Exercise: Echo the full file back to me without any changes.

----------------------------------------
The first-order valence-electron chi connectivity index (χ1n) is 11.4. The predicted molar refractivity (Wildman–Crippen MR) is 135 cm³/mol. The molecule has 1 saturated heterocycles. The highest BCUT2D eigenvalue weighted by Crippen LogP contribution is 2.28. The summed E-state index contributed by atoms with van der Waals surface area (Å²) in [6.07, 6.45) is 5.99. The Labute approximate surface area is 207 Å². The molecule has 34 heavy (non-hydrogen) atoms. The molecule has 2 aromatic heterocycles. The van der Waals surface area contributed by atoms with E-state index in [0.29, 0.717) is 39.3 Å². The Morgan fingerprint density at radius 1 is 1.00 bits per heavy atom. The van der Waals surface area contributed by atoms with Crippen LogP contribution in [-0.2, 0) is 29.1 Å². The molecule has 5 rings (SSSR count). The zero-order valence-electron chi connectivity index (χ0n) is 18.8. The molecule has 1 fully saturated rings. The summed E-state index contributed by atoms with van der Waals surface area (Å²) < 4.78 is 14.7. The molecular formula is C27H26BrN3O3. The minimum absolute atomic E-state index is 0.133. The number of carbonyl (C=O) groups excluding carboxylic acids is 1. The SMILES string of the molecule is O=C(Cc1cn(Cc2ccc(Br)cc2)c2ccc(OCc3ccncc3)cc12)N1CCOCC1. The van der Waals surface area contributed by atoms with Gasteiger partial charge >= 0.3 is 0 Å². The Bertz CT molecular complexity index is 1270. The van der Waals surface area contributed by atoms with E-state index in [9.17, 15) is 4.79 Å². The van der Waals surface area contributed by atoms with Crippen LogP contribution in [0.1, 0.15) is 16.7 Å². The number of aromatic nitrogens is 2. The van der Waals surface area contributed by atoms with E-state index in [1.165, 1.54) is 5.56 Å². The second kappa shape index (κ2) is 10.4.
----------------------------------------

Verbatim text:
The first-order valence-electron chi connectivity index (χ1n) is 11.4. The predicted molar refractivity (Wildman–Crippen MR) is 135 cm³/mol. The molecule has 1 saturated heterocycles. The highest BCUT2D eigenvalue weighted by Crippen LogP contribution is 2.28. The summed E-state index contributed by atoms with van der Waals surface area (Å²) in [6.07, 6.45) is 5.99. The Labute approximate surface area is 207 Å². The molecule has 34 heavy (non-hydrogen) atoms. The molecule has 2 aromatic heterocycles. The van der Waals surface area contributed by atoms with E-state index in [0.29, 0.717) is 39.3 Å². The Morgan fingerprint density at radius 1 is 1.00 bits per heavy atom. The van der Waals surface area contributed by atoms with Crippen LogP contribution in [-0.2, 0) is 29.1 Å². The molecule has 5 rings (SSSR count). The zero-order valence-electron chi connectivity index (χ0n) is 18.8. The molecule has 1 fully saturated rings. The summed E-state index contributed by atoms with van der Waals surface area (Å²) < 4.78 is 14.7. The molecular formula is C27H26BrN3O3. The minimum absolute atomic E-state index is 0.133. The number of carbonyl (C=O) groups excluding carboxylic acids is 1. The SMILES string of the molecule is O=C(Cc1cn(Cc2ccc(Br)cc2)c2ccc(OCc3ccncc3)cc12)N1CCOCC1. The van der Waals surface area contributed by atoms with Gasteiger partial charge >= 0.3 is 0 Å². The Bertz CT molecular complexity index is 1270. The van der Waals surface area contributed by atoms with E-state index in [9.17, 15) is 4.79 Å². The van der Waals surface area contributed by atoms with Crippen LogP contribution in [0.1, 0.15) is 16.7 Å². The number of aromatic nitrogens is 2. The van der Waals surface area contributed by atoms with E-state index in [1.165, 1.54) is 5.56 Å². The second kappa shape index (κ2) is 10.4.